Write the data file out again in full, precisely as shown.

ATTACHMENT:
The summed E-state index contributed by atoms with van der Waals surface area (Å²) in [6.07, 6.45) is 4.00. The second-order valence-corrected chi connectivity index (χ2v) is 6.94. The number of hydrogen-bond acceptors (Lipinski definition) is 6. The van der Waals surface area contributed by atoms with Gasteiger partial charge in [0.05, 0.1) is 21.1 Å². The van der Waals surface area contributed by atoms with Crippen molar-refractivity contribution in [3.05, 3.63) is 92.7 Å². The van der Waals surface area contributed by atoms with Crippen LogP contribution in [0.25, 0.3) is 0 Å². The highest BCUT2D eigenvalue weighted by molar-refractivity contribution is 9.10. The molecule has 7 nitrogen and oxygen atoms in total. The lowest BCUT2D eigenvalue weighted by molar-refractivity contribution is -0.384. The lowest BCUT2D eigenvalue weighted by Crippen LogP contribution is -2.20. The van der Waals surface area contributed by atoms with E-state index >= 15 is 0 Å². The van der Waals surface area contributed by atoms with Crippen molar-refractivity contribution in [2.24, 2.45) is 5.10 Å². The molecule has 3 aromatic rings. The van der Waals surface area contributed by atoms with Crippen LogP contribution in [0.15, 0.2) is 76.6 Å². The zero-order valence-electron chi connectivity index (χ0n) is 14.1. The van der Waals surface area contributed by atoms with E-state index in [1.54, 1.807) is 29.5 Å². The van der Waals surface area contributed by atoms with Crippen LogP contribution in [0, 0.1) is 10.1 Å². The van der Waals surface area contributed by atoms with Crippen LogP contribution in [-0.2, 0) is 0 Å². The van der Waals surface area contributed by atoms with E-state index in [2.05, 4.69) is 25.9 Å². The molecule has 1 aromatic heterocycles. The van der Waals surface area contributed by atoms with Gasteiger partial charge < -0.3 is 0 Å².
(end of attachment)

The summed E-state index contributed by atoms with van der Waals surface area (Å²) in [6.07, 6.45) is 4.00. The second-order valence-corrected chi connectivity index (χ2v) is 6.94. The number of hydrogen-bond acceptors (Lipinski definition) is 6. The van der Waals surface area contributed by atoms with Gasteiger partial charge in [0.05, 0.1) is 21.1 Å². The van der Waals surface area contributed by atoms with Crippen molar-refractivity contribution in [3.05, 3.63) is 92.7 Å². The van der Waals surface area contributed by atoms with Crippen LogP contribution in [0.25, 0.3) is 0 Å². The highest BCUT2D eigenvalue weighted by molar-refractivity contribution is 9.10. The molecule has 7 nitrogen and oxygen atoms in total. The lowest BCUT2D eigenvalue weighted by molar-refractivity contribution is -0.384. The lowest BCUT2D eigenvalue weighted by Crippen LogP contribution is -2.20. The van der Waals surface area contributed by atoms with E-state index >= 15 is 0 Å². The van der Waals surface area contributed by atoms with Crippen molar-refractivity contribution in [2.24, 2.45) is 5.10 Å². The molecule has 3 aromatic rings. The van der Waals surface area contributed by atoms with Crippen LogP contribution in [0.15, 0.2) is 76.6 Å². The zero-order valence-electron chi connectivity index (χ0n) is 14.1. The van der Waals surface area contributed by atoms with E-state index in [1.54, 1.807) is 29.5 Å². The van der Waals surface area contributed by atoms with Crippen LogP contribution in [0, 0.1) is 10.1 Å². The van der Waals surface area contributed by atoms with Crippen LogP contribution in [-0.2, 0) is 0 Å². The van der Waals surface area contributed by atoms with E-state index in [2.05, 4.69) is 25.9 Å². The molecule has 1 aromatic heterocycles. The van der Waals surface area contributed by atoms with Gasteiger partial charge < -0.3 is 0 Å².